Short-term Side Effects of Alcohol
Alcohol affects inviduals differently, including how much a person can drink safely and the short-term effects of drinking. For some people, a high blood alcohol level, i.e. the percentage of alcohol circulating in the blood stream, will be reached after drinking only a couple of standard alcoholic drinks.
The body’s reaction to alcohol is affected by a person’s age, weight, sex, body chemistry, fitness, use of medicines and other drugs, and whether they have food in their stomach, as well as other factors.
Data from the AIHW 2007 National Drug Strategy Household Survey Report show:
Some of the short-term side effects of using alcohol include:
- Reduced concentration
- Lack of co-ordination and slower reflexes
- Loss of inhibitions and more confidence
- Flushed appearance
- Blurred vision and slurred speech
- Intense moods, e.g. aggression, elation, depression
- Nausea and vomiting
- Injuries associated with falls, accidents, violence and intentional self harm
- Motor vehicle, bicycle and pedestrian accidents
- Alcohol poisoning, coma and death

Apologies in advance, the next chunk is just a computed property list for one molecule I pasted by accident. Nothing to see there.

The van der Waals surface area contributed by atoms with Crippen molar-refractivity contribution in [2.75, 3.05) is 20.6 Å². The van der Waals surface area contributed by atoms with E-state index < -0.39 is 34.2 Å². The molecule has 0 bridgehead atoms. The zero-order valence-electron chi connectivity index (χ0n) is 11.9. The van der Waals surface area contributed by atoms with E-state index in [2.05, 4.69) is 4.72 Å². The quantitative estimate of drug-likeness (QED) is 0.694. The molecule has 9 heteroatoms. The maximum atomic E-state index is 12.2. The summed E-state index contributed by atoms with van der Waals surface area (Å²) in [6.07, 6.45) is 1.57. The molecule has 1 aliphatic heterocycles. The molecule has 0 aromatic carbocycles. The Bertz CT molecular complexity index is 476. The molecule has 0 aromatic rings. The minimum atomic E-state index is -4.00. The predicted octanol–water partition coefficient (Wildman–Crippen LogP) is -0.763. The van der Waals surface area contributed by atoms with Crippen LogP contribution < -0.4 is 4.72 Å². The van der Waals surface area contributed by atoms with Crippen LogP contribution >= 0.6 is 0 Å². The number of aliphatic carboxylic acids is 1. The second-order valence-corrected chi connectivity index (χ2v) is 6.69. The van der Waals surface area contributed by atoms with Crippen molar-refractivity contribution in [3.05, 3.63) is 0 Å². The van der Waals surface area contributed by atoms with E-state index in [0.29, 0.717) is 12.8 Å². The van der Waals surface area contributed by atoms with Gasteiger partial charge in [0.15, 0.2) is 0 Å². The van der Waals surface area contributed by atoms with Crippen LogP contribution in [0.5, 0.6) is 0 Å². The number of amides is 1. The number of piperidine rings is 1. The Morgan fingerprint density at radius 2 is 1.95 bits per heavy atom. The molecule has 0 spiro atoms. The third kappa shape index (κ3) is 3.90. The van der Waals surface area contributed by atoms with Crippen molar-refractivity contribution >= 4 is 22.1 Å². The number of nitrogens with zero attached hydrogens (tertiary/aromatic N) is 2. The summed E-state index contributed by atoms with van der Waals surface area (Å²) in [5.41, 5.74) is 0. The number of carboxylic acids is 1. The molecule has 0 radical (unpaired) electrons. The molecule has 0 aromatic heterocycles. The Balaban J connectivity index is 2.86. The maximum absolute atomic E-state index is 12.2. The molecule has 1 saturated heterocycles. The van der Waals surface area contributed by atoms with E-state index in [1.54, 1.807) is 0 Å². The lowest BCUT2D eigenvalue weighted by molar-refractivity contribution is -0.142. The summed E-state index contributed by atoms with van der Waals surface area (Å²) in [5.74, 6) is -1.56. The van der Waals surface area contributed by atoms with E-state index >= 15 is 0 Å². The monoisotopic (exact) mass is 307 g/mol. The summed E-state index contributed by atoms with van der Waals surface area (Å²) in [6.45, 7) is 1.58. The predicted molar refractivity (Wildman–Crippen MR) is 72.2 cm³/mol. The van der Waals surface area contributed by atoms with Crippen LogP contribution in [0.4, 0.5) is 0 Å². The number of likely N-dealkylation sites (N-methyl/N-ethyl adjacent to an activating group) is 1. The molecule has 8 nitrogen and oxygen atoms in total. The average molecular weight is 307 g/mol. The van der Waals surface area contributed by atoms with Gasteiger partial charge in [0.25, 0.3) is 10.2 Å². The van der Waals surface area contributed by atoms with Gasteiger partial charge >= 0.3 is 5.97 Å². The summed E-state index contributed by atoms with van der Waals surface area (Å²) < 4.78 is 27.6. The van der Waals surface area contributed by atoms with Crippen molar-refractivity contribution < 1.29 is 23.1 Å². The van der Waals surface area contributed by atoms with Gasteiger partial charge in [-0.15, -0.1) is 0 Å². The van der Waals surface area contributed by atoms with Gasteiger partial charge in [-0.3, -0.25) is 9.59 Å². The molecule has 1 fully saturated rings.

- About one-third (34.6%) of people aged 14 years or older put themselves at risk or high risk of alcohol-related harm in the short-term on at least one drinking occasion during the previous 12 months prior to the survey
- Males aged 20-29 years (17.2%) were the most likely group to consume alcohol at risky or high risk levels for short-term harm at least weekly
- More than a quarter (26.3%) of 14-19 year olds put themselves at risk of alcohol-related harm in the short-term at least once a month during the 12 months prior to the survey. It was higher among females of this age (28.3%) than males (24.5%)
To reduce the side effects of alcohol, follow the Australian Alcohol Guidelines, avoid binge drinking and enjoy alcohol in moderation. For more information about the health risks of alcohol, click here.